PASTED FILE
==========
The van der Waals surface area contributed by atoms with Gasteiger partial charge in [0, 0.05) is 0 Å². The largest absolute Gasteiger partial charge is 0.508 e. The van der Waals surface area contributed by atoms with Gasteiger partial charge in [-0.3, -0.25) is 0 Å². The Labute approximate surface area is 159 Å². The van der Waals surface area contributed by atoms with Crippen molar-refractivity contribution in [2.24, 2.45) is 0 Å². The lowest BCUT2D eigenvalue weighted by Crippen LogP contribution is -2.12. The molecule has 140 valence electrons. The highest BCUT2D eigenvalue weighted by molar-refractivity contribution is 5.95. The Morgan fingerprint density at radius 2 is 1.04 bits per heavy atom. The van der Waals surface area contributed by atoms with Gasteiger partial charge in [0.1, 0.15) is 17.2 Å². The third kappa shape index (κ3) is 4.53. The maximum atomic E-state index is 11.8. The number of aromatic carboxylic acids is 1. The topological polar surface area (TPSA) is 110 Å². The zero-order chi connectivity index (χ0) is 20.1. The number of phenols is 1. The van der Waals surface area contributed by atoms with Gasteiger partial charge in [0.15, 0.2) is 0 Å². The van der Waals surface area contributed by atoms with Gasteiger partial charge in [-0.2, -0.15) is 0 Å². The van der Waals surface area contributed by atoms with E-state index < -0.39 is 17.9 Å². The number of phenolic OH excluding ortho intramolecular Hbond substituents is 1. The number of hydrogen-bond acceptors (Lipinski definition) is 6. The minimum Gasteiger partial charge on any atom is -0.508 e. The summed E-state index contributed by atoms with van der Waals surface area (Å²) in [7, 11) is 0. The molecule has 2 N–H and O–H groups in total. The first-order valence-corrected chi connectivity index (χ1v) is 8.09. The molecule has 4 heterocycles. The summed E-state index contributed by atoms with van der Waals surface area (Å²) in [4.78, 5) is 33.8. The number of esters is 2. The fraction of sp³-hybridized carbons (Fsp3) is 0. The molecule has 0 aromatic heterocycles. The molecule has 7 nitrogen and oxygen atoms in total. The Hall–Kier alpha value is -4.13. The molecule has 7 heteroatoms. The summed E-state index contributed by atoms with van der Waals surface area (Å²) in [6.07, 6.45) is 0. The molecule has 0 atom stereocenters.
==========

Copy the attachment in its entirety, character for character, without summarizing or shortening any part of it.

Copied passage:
The van der Waals surface area contributed by atoms with Gasteiger partial charge in [0, 0.05) is 0 Å². The largest absolute Gasteiger partial charge is 0.508 e. The van der Waals surface area contributed by atoms with Gasteiger partial charge in [-0.3, -0.25) is 0 Å². The Labute approximate surface area is 159 Å². The van der Waals surface area contributed by atoms with Crippen molar-refractivity contribution in [2.24, 2.45) is 0 Å². The lowest BCUT2D eigenvalue weighted by Crippen LogP contribution is -2.12. The molecule has 140 valence electrons. The highest BCUT2D eigenvalue weighted by molar-refractivity contribution is 5.95. The Morgan fingerprint density at radius 2 is 1.04 bits per heavy atom. The van der Waals surface area contributed by atoms with Gasteiger partial charge in [0.1, 0.15) is 17.2 Å². The third kappa shape index (κ3) is 4.53. The maximum atomic E-state index is 11.8. The number of aromatic carboxylic acids is 1. The topological polar surface area (TPSA) is 110 Å². The zero-order chi connectivity index (χ0) is 20.1. The number of phenols is 1. The van der Waals surface area contributed by atoms with Gasteiger partial charge in [0.15, 0.2) is 0 Å². The van der Waals surface area contributed by atoms with Gasteiger partial charge in [-0.2, -0.15) is 0 Å². The van der Waals surface area contributed by atoms with E-state index < -0.39 is 17.9 Å². The number of phenolic OH excluding ortho intramolecular Hbond substituents is 1. The number of hydrogen-bond acceptors (Lipinski definition) is 6. The minimum Gasteiger partial charge on any atom is -0.508 e. The summed E-state index contributed by atoms with van der Waals surface area (Å²) in [7, 11) is 0. The molecule has 2 N–H and O–H groups in total. The first-order valence-corrected chi connectivity index (χ1v) is 8.09. The molecule has 4 heterocycles. The summed E-state index contributed by atoms with van der Waals surface area (Å²) in [4.78, 5) is 33.8. The number of esters is 2. The fraction of sp³-hybridized carbons (Fsp3) is 0. The molecule has 0 aromatic heterocycles. The molecule has 7 nitrogen and oxygen atoms in total. The Hall–Kier alpha value is -4.13. The molecule has 7 heteroatoms. The summed E-state index contributed by atoms with van der Waals surface area (Å²) in [6.07, 6.45) is 0. The molecule has 0 atom stereocenters.